12/21/2008 05:12 am ET Updated Dec 06, 2017

What Can Sounds Say About the Environment?

Dr. Bill Chameides is a member of the National Academy of Sciences and the dean of Duke University's Nicholas School of the Environment. He blogs at

Think of your favorite place and you're likely to conjure a picture in your mind -- a landscape, not a soundscape. That's because you're not Peter Cusack, a sound artist keenly interested in the intersection of environment and sound. On a recent visit to Duke I asked him about pleasant versus positive sounds, a topic that got him riffing on sonic monoculture and why it's such a negative part of our modern culture.

Let's talk sound.

Sound artist Peter CusackMost of us probably take sound for granted until it intrudes on our comfort zone. In a city, for instance, the screeching brakes of a bus or a man walking down the sidewalk screaming may not even penetrate our consciousness in the cacophony of other sounds. What do these sounds say about the place? Are they mere intrusions or an intricate part of the space?

Peter Cusack spends his time pondering such questions and looking at different cities around the world from an acoustic point of view. When he started out, he was dismayed to hear London noises encroach on his beloved bird songs -- he wanted to record wildlife. But then he realized those urban sounds could be an important part of his study.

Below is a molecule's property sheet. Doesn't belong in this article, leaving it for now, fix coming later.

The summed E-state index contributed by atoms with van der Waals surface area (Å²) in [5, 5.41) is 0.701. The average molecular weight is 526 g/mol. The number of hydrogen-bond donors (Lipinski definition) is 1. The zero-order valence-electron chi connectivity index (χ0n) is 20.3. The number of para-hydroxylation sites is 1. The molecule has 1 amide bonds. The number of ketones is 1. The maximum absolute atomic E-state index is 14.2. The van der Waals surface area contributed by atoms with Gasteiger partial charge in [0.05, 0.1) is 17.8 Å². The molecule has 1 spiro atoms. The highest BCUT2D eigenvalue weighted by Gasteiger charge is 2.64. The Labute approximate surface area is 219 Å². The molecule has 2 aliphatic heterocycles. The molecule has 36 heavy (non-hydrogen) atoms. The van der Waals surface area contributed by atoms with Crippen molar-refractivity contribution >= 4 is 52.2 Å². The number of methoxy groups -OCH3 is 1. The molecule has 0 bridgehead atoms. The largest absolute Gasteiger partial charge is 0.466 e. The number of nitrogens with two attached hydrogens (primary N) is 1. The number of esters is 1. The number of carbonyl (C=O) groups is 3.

Back in 1998 Cusack began a project called "Favorite Sounds." He asked Londoners -- primarily residents -- what their favorite city sound was. Rather than a generic answer like "Big Ben's clock chimes," a sound known around the world thanks to its use in BBC broadcasts, people were far more precise -- and quotidian.

"People would say," Cusack recalled, "my favorite London sound is the guy who makes the station announcements at Waterloo's South Station on the northern line. And another person would say, well, I like the woman who makes the station announcement at the Regent Park on the south-going Baker line."

It's the same sound and yet it isn't.

Back then, Cusack continued, "All those station announcements were done by real people, and everyone had a different voice, and a different way of doing it and people remembered that."

Listen to Cusack's London sound: "Mind the Gap" »

In other words, people's acoustic references are much more than sounds themselves. They are reference points to the environment they inhabit and their interactions with it. Of the thousands of people he surveyed, much more often than not the favorite sounds were specific and quite mundane....

As he spoke about his findings over his decades of study, I got to thinking about the ultimate potential application of his work. Was it to engineer soundscapes to make them better? And what constitutes a "better" soundscape? One that is more pleasant and soothing?

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